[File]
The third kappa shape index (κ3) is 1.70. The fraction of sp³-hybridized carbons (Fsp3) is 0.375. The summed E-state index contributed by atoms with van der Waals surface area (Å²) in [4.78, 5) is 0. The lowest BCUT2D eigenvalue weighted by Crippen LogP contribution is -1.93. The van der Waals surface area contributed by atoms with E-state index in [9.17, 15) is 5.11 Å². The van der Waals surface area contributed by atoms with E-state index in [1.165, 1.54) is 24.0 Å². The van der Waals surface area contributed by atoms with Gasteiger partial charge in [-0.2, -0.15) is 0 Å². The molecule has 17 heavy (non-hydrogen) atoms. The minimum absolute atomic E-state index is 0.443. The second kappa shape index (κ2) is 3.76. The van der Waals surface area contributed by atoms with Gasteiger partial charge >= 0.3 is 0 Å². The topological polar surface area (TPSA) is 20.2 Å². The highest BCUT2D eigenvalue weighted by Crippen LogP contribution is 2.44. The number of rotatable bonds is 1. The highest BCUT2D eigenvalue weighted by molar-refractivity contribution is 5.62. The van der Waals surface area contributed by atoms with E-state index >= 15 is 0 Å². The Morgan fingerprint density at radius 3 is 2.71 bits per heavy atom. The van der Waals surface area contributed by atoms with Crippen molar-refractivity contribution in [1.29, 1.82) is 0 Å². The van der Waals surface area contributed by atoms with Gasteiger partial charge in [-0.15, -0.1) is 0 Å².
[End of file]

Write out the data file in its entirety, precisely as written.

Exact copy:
The third kappa shape index (κ3) is 1.70. The fraction of sp³-hybridized carbons (Fsp3) is 0.375. The summed E-state index contributed by atoms with van der Waals surface area (Å²) in [4.78, 5) is 0. The lowest BCUT2D eigenvalue weighted by Crippen LogP contribution is -1.93. The van der Waals surface area contributed by atoms with E-state index in [9.17, 15) is 5.11 Å². The van der Waals surface area contributed by atoms with E-state index in [1.165, 1.54) is 24.0 Å². The van der Waals surface area contributed by atoms with Gasteiger partial charge in [-0.2, -0.15) is 0 Å². The molecule has 17 heavy (non-hydrogen) atoms. The minimum absolute atomic E-state index is 0.443. The second kappa shape index (κ2) is 3.76. The van der Waals surface area contributed by atoms with Gasteiger partial charge >= 0.3 is 0 Å². The topological polar surface area (TPSA) is 20.2 Å². The highest BCUT2D eigenvalue weighted by Crippen LogP contribution is 2.44. The number of rotatable bonds is 1. The highest BCUT2D eigenvalue weighted by molar-refractivity contribution is 5.62. The van der Waals surface area contributed by atoms with E-state index >= 15 is 0 Å². The Morgan fingerprint density at radius 3 is 2.71 bits per heavy atom. The van der Waals surface area contributed by atoms with Crippen molar-refractivity contribution in [1.29, 1.82) is 0 Å². The van der Waals surface area contributed by atoms with Gasteiger partial charge in [-0.15, -0.1) is 0 Å².